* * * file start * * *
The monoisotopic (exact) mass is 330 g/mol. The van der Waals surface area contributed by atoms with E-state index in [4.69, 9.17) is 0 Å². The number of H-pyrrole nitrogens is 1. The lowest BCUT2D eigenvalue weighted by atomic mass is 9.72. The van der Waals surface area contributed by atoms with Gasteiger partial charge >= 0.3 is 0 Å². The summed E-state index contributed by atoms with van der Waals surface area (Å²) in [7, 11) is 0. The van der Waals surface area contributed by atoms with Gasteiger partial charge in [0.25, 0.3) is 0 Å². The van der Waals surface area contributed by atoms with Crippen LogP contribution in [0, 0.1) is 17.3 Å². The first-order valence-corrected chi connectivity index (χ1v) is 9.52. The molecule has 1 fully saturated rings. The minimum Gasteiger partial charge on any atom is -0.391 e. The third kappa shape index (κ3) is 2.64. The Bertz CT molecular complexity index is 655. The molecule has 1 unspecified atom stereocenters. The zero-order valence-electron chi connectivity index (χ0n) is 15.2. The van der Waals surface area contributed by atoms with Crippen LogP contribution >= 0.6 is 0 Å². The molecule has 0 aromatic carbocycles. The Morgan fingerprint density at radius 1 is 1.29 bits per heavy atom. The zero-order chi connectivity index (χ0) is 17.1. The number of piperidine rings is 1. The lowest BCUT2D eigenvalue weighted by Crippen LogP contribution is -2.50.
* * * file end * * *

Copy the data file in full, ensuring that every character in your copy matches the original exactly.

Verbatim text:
The monoisotopic (exact) mass is 330 g/mol. The van der Waals surface area contributed by atoms with E-state index in [4.69, 9.17) is 0 Å². The number of H-pyrrole nitrogens is 1. The lowest BCUT2D eigenvalue weighted by atomic mass is 9.72. The van der Waals surface area contributed by atoms with Gasteiger partial charge >= 0.3 is 0 Å². The summed E-state index contributed by atoms with van der Waals surface area (Å²) in [7, 11) is 0. The van der Waals surface area contributed by atoms with Gasteiger partial charge in [0.25, 0.3) is 0 Å². The van der Waals surface area contributed by atoms with Crippen LogP contribution in [0, 0.1) is 17.3 Å². The first-order valence-corrected chi connectivity index (χ1v) is 9.52. The molecule has 1 fully saturated rings. The minimum Gasteiger partial charge on any atom is -0.391 e. The third kappa shape index (κ3) is 2.64. The Bertz CT molecular complexity index is 655. The molecule has 1 unspecified atom stereocenters. The zero-order valence-electron chi connectivity index (χ0n) is 15.2. The van der Waals surface area contributed by atoms with Crippen LogP contribution >= 0.6 is 0 Å². The molecule has 0 aromatic carbocycles. The Morgan fingerprint density at radius 1 is 1.29 bits per heavy atom. The zero-order chi connectivity index (χ0) is 17.1. The number of piperidine rings is 1. The lowest BCUT2D eigenvalue weighted by Crippen LogP contribution is -2.50.